October 20, 2016: Bulletin of Mathematical Biology
Vladimir Kozlov, Sergey Vakulenko, Uno Wennergren
This paper considers a model of foodwebs taking into account species extinction and invasion. We show that system stability depends not only on usual parameters (mortality rates, self-limitation coefficients, and resource abundances), but also on an additional parameter ("biodiversity potential"). The main result is as follows. For foodwebs with random parameters, we obtain an estimate of probability that the foodweb exposed to invasion survives. This estimate involves different system parameters, size and its topological properties...
October 19, 2016: Bulletin of Mathematical Biology
Rachelle N Binny, Alex James, Michael J Plank
Collective cell migration and proliferation are integral to tissue repair, embryonic development, the immune response and cancer. Central to collective cell migration and proliferation are interactions among neighbouring cells, such as volume exclusion, contact inhibition and adhesion. These individual-level processes can have important effects on population-level outcomes, such as growth rate and equilibrium density. We develop an individual-based model of cell migration and proliferation that includes these interactions...
October 19, 2016: Bulletin of Mathematical Biology
David Baca-Carrasco, Jorge X Velasco-Hernández
Since the first major outbreak reported on the island Yap in 2007, the Zika virus spread has alerted the scientific community worldwide. Zika is an arbovirus transmitted by Aedes mosquitoes; particularly in Central and South America, the main vector is the same mosquito that transmits dengue and chikungunya, Aedes aegypti. Seeking to understand the dynamics of spread of the Zika, in this paper, three mathematical models are presented, in which vector transmission of the virus, sexual contact transmission and migration are considered...
October 14, 2016: Bulletin of Mathematical Biology
Jimmy Garnier, Mark A Lewis
Range expansion and range shifts are crucial population responses to climate change. Genetic consequences are not well understood but are clearly coupled to ecological dynamics that, in turn, are driven by shifting climate conditions. We model a population with a deterministic reaction-diffusion model coupled to a heterogeneous environment that develops in time due to climate change. We decompose the resulting travelling wave solution into neutral genetic components to analyse the spatio-temporal dynamics of its genetic structure...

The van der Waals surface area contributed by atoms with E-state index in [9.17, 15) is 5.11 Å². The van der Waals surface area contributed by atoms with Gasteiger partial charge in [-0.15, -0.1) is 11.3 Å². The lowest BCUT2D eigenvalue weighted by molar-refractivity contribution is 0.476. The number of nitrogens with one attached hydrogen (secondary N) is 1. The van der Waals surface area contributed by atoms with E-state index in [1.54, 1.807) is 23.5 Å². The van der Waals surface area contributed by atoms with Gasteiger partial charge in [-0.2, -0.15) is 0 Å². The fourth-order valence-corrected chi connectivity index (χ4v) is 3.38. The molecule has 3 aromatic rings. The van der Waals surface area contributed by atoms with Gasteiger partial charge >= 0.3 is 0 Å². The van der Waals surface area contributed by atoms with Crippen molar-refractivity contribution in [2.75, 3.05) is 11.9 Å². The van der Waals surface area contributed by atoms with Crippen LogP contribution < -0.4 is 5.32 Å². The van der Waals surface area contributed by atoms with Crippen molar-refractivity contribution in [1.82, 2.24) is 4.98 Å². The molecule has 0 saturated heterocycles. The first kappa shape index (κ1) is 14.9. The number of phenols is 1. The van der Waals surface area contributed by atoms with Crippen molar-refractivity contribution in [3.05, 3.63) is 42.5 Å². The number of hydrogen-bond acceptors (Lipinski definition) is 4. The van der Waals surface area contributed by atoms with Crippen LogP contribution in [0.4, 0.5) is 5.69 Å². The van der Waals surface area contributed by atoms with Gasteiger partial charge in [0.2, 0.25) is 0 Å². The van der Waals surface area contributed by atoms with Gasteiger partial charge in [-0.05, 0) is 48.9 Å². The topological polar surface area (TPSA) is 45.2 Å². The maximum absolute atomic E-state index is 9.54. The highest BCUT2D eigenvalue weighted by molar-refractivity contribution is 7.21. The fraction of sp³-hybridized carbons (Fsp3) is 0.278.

October 14, 2016: Bulletin of Mathematical Biology
Xianghong Zhang, Sanyi Tang, Robert A Cheke, Huaiping Zhu
Dengue fever has rapidly become the world's most common vector-borne viral disease. Use of endosymbiotic Wolbachia is an innovative technology to prevent vector mosquitoes from reproducing and so break the cycle of dengue transmission. However, strategies such as population eradication and replacement will only succeed if appropriate augmentations with Wolbachia-infected mosquitoes that take account of a variety of factors are carried out. Here, we describe the spread of Wolbachia in mosquito populations using an impulsive differential system with four state variables, incorporating the effects of cytoplasmic incompatibility and the augmentation of Wolbachia-infected mosquitoes with different sex ratios...
October 12, 2016: Bulletin of Mathematical Biology
Raluca Eftimie, Joseph J Gillard, Doreen A Cantrell
The advances in genetics and biochemistry that have taken place over the last 10 years led to significant advances in experimental and clinical immunology. In turn, this has led to the development of new mathematical models to investigate qualitatively and quantitatively various open questions in immunology. In this study we present a review of some research areas in mathematical immunology that evolved over the last 10 years. To this end, we take a step-by-step approach in discussing a range of models derived to study the dynamics of both the innate and immune responses at the molecular, cellular and tissue scales...
October 6, 2016: Bulletin of Mathematical Biology